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teddyboy

Interest Only Mortgages

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This is copy of a post I have put on the CH4 forum - I just want to get a balanced view.

Just watched L*3 about a young couple who were fed up renting and wanted to buy.

They had £11,000 deposit and then got an interest only mortgage totalling £225,000. Now call me stupid here, but after the 25 years they DO NOT own that property - what happends next.

Do they get evicted - does the bank sell it?

More to the point isn't an IOM the same as renting? But paying a bank or BS instead of a Landlord?

I'm confuzzed!!!

P.S> Just noticed No of people online on Ch4 forum was 8 on HPC site 124!!

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The idea is that inflation will erode the value of the original borrowing to about 1/3 of the actual cost and in the mean time you will have been so canny with your investments that you will have enough to pay it off. These kind of morgages usually require an associated savings vehicle. That is were the endowment morgage misselling scandal takes over the story <_<

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This is copy of a post I have put on the CH4 forum - I just want to get a balanced view.

Just watched L*3 about a young couple who were fed up renting and wanted to buy.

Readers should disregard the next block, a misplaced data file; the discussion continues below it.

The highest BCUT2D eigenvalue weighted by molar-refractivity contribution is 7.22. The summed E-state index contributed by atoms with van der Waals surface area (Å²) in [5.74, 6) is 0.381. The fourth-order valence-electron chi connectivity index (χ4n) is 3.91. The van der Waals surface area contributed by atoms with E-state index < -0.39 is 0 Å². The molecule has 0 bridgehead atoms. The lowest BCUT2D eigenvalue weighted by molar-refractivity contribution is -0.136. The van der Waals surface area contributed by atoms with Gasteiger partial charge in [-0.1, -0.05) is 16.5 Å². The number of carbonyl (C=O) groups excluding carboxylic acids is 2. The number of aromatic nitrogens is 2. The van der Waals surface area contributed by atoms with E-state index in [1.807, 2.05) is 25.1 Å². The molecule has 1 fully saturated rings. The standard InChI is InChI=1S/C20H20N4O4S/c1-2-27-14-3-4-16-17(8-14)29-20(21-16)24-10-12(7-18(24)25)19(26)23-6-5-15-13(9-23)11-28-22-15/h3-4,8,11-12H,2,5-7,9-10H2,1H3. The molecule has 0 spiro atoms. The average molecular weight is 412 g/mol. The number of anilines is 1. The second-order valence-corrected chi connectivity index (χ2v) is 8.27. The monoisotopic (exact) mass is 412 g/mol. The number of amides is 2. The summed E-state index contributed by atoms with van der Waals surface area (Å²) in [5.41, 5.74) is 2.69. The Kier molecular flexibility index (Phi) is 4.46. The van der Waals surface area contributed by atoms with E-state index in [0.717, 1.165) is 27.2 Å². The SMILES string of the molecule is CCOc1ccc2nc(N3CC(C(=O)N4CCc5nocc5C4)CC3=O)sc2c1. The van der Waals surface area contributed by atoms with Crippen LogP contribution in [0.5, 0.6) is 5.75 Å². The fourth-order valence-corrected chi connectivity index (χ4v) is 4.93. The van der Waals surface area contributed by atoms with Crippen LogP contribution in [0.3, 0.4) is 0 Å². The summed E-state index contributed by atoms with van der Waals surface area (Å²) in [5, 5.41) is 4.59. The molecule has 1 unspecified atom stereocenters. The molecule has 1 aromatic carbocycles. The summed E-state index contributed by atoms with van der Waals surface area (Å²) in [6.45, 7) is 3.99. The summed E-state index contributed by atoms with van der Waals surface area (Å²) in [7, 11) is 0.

They had £11,000 deposit and then got an interest only mortgage totalling £225,000. Now call me stupid here, but after the 25 years they DO NOT own that property - what happends next.

Do they get evicted - does the bank sell it?

More to the point isn't an IOM the same as renting? But paying a bank or BS instead of a Landlord?

I'm confuzzed!!!

P.S> Just noticed No of people online on Ch4 forum was 8 on HPC site 124!!

Duh, prices always go up, it's a one way bet! In 5 years time when prices have doubled and doubled again they could sell the house and walk away with £775k, everyone is doing this, the money grows on trees and everyone will have more than enough money that they won't ever have to work again!

Interest only mortgages are OK because something will come along and bail them out, the govt and BoE wont allow prices to fall.

Of course their next rung up the ladder will cost £1.5m (lovely former crack den mid terrace in need of modernisation) but who cares... live for today, better yet, get a 110% mortgage and get a new 4x4 too!

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Duh, prices always go up, it's a one way bet! In 5 years time when prices have doubled and doubled again they could sell the house and walk away with £775k, everyone is doing this, the money grows on trees and everyone will have more than enough money that they won't ever have to work again!

Interest only mortgages are OK because something will come along and bail them out, the govt and BoE wont allow prices to fall.

Of course their next rung up the ladder will cost £1.5m (lovely former crack den mid terrace in need of modernisation) but who cares... live for today, better yet, get a 110% mortgage and get a new 4x4 too!

My god, all of a sudden I have realised the mental hollow that links house price thinking to pyramid selling scams...

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Guest Bart of Darkness
most seem to involve free money, just, sort of.....appearing, from somewhere

My theory is that it leaks in from a parallel dimension.

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This is copy of a post I have put on the CH4 forum - I just want to get a balanced view.

Just watched L*3 about a young couple who were fed up renting and wanted to buy.

They had £11,000 deposit and then got an interest only mortgage totalling £225,000. Now call me stupid here, but after the 25 years they DO NOT own that property - what happends next.

Do they get evicted - does the bank sell it?